For Hannah Daye Riddling's family, being honored as an organ donor on the 2015 Donate Life Rose Parade Float is extra special. New Year's Day 2015 would have been Hannah's 21st birthday.

Hannah Ridling had a love for animals and was an avid equestrian, ranked nationally in the discipline of Eventing. On May 23, 2010, 16-year-old Hannah fell from the back of a moving vehicle and suffered a fatal brain injury. As an organ donor, her gifts gave three people a second chance at life. "Our world was shattered," says her mother Cathy. "Knowing how loving and giving Hannah was in life, she would want to continue her loving legacy in death." Hannah's family later found that she had said "yes" to organ and tissue donation when she applied for her temporary driver's licnense. When Cathy had the opportunity to meet Hannah's double lung recipient, she felt it was an affirmation of the special gift of life.

Memorialized on Hannah's headstone is a quote from an English paper that she wrote on January 7, 2010, two days before registering to become an organ donor. "Whenever I put aside my own needs and put someone else's before my own, I feel like a better person. Helping others adds to your character. It gives you a sense of accomplishment, peace, and humbleness."

Richard Ruble learned a lot about hard work from his father, who was a devoted coal miner. The son followed in his father's footsteps, working in the mines for 25 years before an on-the-job injury left him permanently disabled.

The younger Ruble, a Jasper native, also learned about the benefits of sacrifice and giving to others, and he lived a life that showed it. When the April 27, 2011, tornadoes ripped through central Alabama, Ruble prepared food for those in need and coordinated disaster recovery for Walker County. Soon after, he was named the volunteer construction coordinator for the long-term recovery committee in Walker County, and he led the reconstruction of more than 200 homes - acts which led to Ruble's receiving a commendation from Governor Robert Bentley in recognition of his efforts. When Ruble died suddenly of a brain aneurysm in January of 2013 at age 52, it was no surprise that his last act was one of sacrifice and giving hope - and life - to others. Ruble donated his kidneys at the University of Alabama at Birmingham Hospital and saved the lives of two people.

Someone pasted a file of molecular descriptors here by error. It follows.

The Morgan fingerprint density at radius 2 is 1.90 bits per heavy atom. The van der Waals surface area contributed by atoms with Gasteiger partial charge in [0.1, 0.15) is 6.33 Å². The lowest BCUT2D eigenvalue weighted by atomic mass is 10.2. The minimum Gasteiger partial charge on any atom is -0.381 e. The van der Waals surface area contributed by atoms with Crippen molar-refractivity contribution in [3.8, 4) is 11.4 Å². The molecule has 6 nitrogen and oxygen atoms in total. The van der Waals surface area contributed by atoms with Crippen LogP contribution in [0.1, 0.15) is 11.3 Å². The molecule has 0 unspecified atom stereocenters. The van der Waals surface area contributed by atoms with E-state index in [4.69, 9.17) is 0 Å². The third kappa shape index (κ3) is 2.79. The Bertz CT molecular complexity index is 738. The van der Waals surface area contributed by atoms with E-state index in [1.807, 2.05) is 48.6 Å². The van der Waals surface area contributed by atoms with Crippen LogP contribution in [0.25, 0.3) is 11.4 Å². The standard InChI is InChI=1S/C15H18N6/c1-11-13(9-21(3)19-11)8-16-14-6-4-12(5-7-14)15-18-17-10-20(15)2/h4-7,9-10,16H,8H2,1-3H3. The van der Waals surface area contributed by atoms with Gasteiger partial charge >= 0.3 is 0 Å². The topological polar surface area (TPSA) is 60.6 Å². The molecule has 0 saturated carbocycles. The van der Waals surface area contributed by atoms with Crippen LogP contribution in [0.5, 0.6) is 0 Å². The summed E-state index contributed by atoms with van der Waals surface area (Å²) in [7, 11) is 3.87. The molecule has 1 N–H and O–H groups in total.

Ruble was selected by the Alabama Organ Center (AOC) to represent Alabama on the Donate Life float in the 2014 Rose Parade on New Year's Day. Ruble's family, friends and neighbors put the finishing touches on a floragraph of Ruble that adorned the float Saturday, November 2nd, after the first Ruble Run. Proceeds from the run benefitted the educational efforts of the Alabama Organ Center (AOC) and the Salvation Army's annual Red Kettle campaign.

"When asked in the hospital about the possibility of donating his organs, there was no hesitation," said Brandon Ruble, Richard's son. "He made it clear that, if he could help others in his passing, he undoubtedly wanted to do so. "This was the third year that the AOC sponsored a floragraph on the Donate Life float. The 2014 float, "Light Up the World," featured 81 floragraphs adorning five lanterns raised almost 30 feet into the air. The flames of the second and fourth lanterns were animated to flicker to represent giving life to others.

Ruble was the only Alabamian to be featured on this year's float, and his family flew to California to participate in the Parade and other festivities with the families of other deceased donors.

"We find peace in knowing that, even though Dad is no longer here to help us or to cheer us on in the stands, we know his legacy lives on through us and in those to whom he gave a second chance at life," Brandon Ruble said.

Justin Sollohub, an Anniston police officer, was killed in the line of duty in August of 2011. "As a family we had talked about organ donation and all had the belief that donation would be our wish," Justin's Mother, Jeniffer Morris, said.